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NCM Sues Regal Over Breach of Contract

Regal Cinemas Closed Due to Corona Virus

US cinema advertising major National CineMedia (NCM) has filed a lawsuit against Regal Cinemas, alleging that it is seeking to breach its exclusive deal under the guise of the Chapter 11 bankruptcy reorganisation. Regal is accused of wanting to rewrite the agreement on more favourable terms, take the advertising operation in-house or use a competitor’s services. NCM was formed as a partnership between Regal and two other cinema chains. Since 2007 it has been paid around USD $1.3 billion in total, with payments averaging USD $58 million annually between 2015 and 2019.

National Cinemedia claims that Regal has “weaponized the bankruptcy process by opportunistically using it as a sword” to “breach long-standing exclusivity, non-competition, non-negotiation, and confidentiality rights.” It says that Regal’s proposed violation of the contract, if permitted by the bankruptcy court, will result in more than $1 billion in damages.


Under the ongoing bankruptcy process (explored in detail here, here and here), Cineworld Cinemas is seeking favourable terms of landlords, vendors and other creditors that it owes money to. NCM is different in that it is the one who pays money to Regal, but clearly not enough to the liking of Cineworld. According to the lawsuit, filed in Texas federal court:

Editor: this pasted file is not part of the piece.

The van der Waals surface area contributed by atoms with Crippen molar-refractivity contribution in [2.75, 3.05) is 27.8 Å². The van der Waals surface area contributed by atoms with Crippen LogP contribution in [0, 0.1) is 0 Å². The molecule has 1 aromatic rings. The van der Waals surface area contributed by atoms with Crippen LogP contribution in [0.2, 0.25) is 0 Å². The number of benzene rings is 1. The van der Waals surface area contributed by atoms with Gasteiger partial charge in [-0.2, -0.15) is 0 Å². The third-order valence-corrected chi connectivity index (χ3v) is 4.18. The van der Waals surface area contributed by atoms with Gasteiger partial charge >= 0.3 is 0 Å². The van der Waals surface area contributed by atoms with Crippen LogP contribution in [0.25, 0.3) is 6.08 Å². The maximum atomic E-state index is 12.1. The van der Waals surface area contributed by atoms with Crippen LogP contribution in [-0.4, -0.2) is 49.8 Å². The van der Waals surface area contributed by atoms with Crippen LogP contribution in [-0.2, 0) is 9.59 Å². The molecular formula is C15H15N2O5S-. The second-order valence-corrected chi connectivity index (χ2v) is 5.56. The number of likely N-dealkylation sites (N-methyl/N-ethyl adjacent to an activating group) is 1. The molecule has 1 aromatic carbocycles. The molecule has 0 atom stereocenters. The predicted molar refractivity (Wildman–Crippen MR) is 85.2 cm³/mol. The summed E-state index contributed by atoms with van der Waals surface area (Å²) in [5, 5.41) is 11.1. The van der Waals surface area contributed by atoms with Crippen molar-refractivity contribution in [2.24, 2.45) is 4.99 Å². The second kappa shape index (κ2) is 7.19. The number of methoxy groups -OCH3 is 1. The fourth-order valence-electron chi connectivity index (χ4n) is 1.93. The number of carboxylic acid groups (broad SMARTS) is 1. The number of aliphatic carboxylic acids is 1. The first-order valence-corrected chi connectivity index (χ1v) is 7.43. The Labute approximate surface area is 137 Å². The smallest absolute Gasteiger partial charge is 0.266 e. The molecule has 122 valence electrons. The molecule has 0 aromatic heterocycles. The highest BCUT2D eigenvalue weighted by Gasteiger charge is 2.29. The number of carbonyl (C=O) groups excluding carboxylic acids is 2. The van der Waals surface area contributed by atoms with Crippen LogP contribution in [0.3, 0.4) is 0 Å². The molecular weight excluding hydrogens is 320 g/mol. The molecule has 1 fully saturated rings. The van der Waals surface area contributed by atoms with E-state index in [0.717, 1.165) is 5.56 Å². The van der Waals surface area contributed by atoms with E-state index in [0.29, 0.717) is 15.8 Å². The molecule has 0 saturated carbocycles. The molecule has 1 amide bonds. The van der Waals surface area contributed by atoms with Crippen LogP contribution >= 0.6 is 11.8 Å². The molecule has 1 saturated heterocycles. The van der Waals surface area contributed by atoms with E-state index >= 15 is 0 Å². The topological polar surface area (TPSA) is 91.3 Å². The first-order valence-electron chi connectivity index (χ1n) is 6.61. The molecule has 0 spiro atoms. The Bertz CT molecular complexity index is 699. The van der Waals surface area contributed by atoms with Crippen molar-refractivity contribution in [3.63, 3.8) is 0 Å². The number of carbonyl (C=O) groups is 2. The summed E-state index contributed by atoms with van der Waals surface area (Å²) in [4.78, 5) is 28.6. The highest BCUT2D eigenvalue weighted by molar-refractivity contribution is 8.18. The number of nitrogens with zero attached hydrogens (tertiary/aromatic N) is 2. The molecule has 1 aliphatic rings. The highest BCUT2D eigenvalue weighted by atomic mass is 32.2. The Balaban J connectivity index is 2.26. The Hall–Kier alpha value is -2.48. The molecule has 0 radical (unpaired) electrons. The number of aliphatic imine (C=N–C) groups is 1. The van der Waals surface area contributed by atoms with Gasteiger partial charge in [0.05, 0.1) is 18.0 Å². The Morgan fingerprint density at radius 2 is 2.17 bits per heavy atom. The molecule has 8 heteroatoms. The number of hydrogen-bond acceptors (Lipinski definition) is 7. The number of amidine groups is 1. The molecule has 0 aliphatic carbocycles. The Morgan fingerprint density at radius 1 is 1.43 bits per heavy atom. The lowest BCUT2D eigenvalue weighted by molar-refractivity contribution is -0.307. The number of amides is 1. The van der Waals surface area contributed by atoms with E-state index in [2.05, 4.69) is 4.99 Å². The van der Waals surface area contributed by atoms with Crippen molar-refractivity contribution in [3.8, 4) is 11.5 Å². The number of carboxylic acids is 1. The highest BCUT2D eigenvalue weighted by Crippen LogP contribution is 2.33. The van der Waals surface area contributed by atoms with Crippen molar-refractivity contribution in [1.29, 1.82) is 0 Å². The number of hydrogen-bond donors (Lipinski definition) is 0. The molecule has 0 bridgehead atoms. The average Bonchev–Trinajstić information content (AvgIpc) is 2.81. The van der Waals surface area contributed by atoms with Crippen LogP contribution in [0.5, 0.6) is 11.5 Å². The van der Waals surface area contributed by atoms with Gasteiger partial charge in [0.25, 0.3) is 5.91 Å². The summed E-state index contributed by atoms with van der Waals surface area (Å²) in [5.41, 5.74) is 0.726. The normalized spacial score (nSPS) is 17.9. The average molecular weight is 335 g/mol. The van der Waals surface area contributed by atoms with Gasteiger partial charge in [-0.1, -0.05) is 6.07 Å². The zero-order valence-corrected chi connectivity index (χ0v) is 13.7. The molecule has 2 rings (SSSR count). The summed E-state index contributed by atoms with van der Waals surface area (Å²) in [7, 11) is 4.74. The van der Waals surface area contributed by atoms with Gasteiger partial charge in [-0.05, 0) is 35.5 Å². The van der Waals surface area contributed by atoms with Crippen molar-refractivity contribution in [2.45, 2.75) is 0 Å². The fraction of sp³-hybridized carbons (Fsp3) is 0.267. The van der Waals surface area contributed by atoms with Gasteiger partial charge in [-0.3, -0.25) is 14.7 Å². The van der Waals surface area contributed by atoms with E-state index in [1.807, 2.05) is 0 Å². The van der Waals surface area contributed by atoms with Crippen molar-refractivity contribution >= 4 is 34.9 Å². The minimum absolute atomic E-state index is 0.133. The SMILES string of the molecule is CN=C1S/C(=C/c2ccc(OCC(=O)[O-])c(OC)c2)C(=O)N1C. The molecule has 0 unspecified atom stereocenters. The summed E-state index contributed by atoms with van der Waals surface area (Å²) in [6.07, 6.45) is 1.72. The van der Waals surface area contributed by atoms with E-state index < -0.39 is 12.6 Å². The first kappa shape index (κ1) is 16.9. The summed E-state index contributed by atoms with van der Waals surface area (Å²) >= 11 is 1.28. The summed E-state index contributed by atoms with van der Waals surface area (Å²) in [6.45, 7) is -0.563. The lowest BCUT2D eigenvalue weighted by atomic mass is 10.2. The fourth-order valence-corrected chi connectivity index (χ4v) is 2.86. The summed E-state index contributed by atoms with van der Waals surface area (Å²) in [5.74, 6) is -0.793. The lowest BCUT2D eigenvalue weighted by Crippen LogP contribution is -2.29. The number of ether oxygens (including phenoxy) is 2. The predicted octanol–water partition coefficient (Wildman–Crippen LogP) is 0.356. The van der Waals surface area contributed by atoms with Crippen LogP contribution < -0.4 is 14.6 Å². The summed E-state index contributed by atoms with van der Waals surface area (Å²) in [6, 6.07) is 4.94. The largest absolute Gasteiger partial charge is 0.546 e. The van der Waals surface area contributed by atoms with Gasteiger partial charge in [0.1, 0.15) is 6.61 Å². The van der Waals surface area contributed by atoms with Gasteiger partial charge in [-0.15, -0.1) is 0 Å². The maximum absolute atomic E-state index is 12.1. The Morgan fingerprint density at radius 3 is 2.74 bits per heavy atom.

“Mooky Greidinger, the CEO of Cineworld, reportedly made a presentation to prepetition lenders, in which he stated that the Debtors would pursue one of three options regarding screen advertising: (A) First, Regal could impose on NCM terms more favorable to Regal. (B) Second, Regal could switch to a competitor, Screenvision, or another third party. (C) Third, Regal could provide in-house at Regal some or all of the services NCM currently provides (as Regal does in the United Kingdom and “rest-of-world” regions).”

Cineworld in its turn has moved for permission to void its agreement with National CineMedia, arguing that changes in the industry landscape, such as the pandemic and rise of streaming, has forced it to “reimagine certain revenue streams.” 

Source : The Hollywood Reporter